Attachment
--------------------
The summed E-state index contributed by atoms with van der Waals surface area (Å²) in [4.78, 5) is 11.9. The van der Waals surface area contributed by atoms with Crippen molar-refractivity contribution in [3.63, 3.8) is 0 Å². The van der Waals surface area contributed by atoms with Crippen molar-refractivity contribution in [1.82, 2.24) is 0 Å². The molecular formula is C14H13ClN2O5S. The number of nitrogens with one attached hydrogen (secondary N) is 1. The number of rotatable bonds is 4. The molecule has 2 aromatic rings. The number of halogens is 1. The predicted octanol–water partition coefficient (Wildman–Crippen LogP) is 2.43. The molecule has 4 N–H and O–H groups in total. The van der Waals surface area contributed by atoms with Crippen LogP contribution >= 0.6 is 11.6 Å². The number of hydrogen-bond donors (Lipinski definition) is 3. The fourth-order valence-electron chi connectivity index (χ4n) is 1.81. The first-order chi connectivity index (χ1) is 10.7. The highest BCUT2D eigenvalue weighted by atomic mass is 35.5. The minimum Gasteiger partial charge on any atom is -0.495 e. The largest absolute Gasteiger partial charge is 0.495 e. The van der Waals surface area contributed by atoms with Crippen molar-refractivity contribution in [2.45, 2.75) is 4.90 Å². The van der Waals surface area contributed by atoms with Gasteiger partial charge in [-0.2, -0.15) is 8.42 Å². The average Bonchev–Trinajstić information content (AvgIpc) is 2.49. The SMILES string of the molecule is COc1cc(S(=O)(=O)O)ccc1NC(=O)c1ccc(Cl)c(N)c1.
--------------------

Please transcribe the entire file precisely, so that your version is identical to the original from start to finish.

The summed E-state index contributed by atoms with van der Waals surface area (Å²) in [4.78, 5) is 11.9. The van der Waals surface area contributed by atoms with Crippen molar-refractivity contribution in [3.63, 3.8) is 0 Å². The van der Waals surface area contributed by atoms with Crippen molar-refractivity contribution in [1.82, 2.24) is 0 Å². The molecular formula is C14H13ClN2O5S. The number of nitrogens with one attached hydrogen (secondary N) is 1. The number of rotatable bonds is 4. The molecule has 2 aromatic rings. The number of halogens is 1. The predicted octanol–water partition coefficient (Wildman–Crippen LogP) is 2.43. The molecule has 4 N–H and O–H groups in total. The van der Waals surface area contributed by atoms with Crippen LogP contribution >= 0.6 is 11.6 Å². The number of hydrogen-bond donors (Lipinski definition) is 3. The fourth-order valence-electron chi connectivity index (χ4n) is 1.81. The first-order chi connectivity index (χ1) is 10.7. The highest BCUT2D eigenvalue weighted by atomic mass is 35.5. The minimum Gasteiger partial charge on any atom is -0.495 e. The largest absolute Gasteiger partial charge is 0.495 e. The van der Waals surface area contributed by atoms with Crippen molar-refractivity contribution in [2.45, 2.75) is 4.90 Å². The van der Waals surface area contributed by atoms with Gasteiger partial charge in [-0.2, -0.15) is 8.42 Å². The average Bonchev–Trinajstić information content (AvgIpc) is 2.49. The SMILES string of the molecule is COc1cc(S(=O)(=O)O)ccc1NC(=O)c1ccc(Cl)c(N)c1.